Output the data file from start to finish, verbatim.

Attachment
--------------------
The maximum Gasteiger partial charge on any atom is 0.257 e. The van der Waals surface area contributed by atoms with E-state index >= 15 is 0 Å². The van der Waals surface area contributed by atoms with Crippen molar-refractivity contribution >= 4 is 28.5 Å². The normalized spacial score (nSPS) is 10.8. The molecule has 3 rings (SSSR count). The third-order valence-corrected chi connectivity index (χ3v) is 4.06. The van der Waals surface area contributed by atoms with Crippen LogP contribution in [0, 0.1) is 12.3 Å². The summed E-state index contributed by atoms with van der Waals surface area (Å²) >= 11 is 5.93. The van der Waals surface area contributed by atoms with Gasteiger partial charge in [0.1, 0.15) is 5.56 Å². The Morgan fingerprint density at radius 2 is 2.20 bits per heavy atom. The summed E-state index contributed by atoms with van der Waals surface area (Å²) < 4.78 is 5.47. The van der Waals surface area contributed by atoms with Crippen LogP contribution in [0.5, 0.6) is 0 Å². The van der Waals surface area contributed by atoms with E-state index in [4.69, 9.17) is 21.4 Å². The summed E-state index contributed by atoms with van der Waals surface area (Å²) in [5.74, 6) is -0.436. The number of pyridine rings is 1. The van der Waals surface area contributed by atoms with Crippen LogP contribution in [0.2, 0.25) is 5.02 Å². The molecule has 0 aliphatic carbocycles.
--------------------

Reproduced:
The maximum Gasteiger partial charge on any atom is 0.257 e. The van der Waals surface area contributed by atoms with E-state index >= 15 is 0 Å². The van der Waals surface area contributed by atoms with Crippen molar-refractivity contribution >= 4 is 28.5 Å². The normalized spacial score (nSPS) is 10.8. The molecule has 3 rings (SSSR count). The third-order valence-corrected chi connectivity index (χ3v) is 4.06. The van der Waals surface area contributed by atoms with Crippen LogP contribution in [0, 0.1) is 12.3 Å². The summed E-state index contributed by atoms with van der Waals surface area (Å²) >= 11 is 5.93. The van der Waals surface area contributed by atoms with Gasteiger partial charge in [0.1, 0.15) is 5.56 Å². The Morgan fingerprint density at radius 2 is 2.20 bits per heavy atom. The summed E-state index contributed by atoms with van der Waals surface area (Å²) < 4.78 is 5.47. The van der Waals surface area contributed by atoms with Crippen LogP contribution in [0.5, 0.6) is 0 Å². The van der Waals surface area contributed by atoms with E-state index in [4.69, 9.17) is 21.4 Å². The summed E-state index contributed by atoms with van der Waals surface area (Å²) in [5.74, 6) is -0.436. The number of pyridine rings is 1. The van der Waals surface area contributed by atoms with Crippen LogP contribution in [0.2, 0.25) is 5.02 Å². The molecule has 0 aliphatic carbocycles.